A lawsuit that lingered in the courts for eighteen years, Sheff v. O'Neill, is at the center of Eaton's The Children in Room E4: American Education on Trial. The case concerned the way school districts were drawn in Hartford, Connecticut, in such a way that the poorest section of the city was effectively cut off from the surrounding affluent districts. Sheff v. O'Neill was an attempt to counteract the earlier Milliken v. Bradley case, which allowed for busing without actually having poor students sent to the richer white suburbs. Eaton, in particular, describes the students in one classroom at Simpson-Waverly Elementary led by teacher Lois Luddy. Although Eaton portrays Luddy as a remarkably talented and dedicated teacher, all her efforts cannot adequately compensate for the racial and economic segregation and concentrated disadvantage of the school the children attend and the neighborhood where they live. American Prospect contributor Richard D. Kahlenberg commented that the book contains "the subtext that we could make segregated schools work if we only had more truly dedicated teachers. But Eaton turns this familiar script on its head" in this "well-crafted book." Calling Eaton a "graceful and fluent writer," a Publishers Weekly critic stated that by "bringing this situation to light, [Eaton] has significantly articulated the problems that challenge politicians, school boards and concerned citizens."
BIOGRAPHICAL AND CRITICAL SOURCES:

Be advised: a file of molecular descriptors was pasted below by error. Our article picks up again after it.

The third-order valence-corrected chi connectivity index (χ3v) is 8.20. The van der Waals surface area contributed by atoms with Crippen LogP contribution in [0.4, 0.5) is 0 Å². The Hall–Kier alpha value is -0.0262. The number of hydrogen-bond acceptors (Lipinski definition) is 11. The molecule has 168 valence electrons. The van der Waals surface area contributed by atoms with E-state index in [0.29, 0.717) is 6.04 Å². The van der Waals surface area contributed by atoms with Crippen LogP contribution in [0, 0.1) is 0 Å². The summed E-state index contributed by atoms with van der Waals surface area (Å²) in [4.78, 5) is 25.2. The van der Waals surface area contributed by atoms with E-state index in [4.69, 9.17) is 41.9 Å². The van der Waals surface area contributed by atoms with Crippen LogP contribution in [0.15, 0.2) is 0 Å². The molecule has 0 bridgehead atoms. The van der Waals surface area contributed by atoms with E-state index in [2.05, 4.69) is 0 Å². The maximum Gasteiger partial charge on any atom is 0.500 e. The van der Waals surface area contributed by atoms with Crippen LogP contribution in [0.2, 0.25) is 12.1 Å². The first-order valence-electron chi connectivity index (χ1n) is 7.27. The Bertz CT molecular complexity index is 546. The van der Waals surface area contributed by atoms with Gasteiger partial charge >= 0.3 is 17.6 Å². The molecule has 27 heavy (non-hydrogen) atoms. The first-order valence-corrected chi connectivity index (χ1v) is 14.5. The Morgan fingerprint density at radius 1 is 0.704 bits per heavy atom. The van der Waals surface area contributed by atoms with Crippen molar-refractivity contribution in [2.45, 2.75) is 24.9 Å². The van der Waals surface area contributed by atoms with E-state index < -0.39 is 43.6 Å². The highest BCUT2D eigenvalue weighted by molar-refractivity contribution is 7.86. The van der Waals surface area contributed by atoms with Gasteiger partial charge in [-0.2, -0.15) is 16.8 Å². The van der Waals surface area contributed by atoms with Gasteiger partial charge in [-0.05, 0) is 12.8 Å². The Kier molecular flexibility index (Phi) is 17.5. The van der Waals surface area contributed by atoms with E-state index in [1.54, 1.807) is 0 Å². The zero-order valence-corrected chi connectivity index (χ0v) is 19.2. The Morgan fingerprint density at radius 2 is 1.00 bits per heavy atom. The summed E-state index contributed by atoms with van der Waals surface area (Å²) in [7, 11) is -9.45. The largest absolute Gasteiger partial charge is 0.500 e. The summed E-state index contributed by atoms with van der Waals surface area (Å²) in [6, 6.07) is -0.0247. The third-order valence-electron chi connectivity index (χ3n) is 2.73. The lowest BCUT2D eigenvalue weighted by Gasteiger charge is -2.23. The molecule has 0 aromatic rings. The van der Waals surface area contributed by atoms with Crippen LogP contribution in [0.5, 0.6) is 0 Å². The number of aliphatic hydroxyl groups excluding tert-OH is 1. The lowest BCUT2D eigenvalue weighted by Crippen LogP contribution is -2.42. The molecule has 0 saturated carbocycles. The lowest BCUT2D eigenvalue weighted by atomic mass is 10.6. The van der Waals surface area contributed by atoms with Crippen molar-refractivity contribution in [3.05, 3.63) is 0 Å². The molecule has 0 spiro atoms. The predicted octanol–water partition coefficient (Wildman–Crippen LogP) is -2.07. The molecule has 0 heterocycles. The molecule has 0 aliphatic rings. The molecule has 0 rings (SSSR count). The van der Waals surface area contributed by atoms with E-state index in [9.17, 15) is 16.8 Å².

Adolescence, winter, 1996, review of Dismantling Desegregation: The Quiet Reversal of Brown v. Board of Education.
American Enterprise, October 1, 2001, Naomi Schaefer, review of The Other Boston Busing Story: What's Won and Lost across the Boundary Line, p. 55.
American Prospect, January 1, 2007, Richard D. Kahlenberg, "Back to Class," review of The Children in Room E4: American Education on Trial, p. 41.
Booklist, August 1, 1996, Mary Carroll, review of Dismantling Desegregation, p. 1864; March 15, 2001, Vanessa Bush, review of The Other Boston Busing Story, p. 1336; February 1, 2007, Vanessa Bush, review of The Children in Room E4, p. 21.
Education, summer, 2001, review of The Other Busing Story.
Entertainment Weekly, January 19, 2007, Gilbert Cruz, review of The Children in Room E4, p. 85.
Kirkus Reviews, October 15, 2006, review of The Children in Room E4, p. 1053.
Library Journal, April 1, 2001, Terry Christner, review of The Other Boston Busing Story, p. 112; December 1, 2006, Jean Caspers, review of The Children in Room E4, p. 137.
Michigan Law Review, May 1, 1997, Davison M. Douglas, review of Dismantling Desegregation, p. 1715.
Publishers Weekly, June 3, 1996, review of Dismantling Desegregation, p. 68; February 12, 2001, review of The Other Boston Busing Story, p. 193; November 13, 2006, review of The Children in Room E4, p. 45.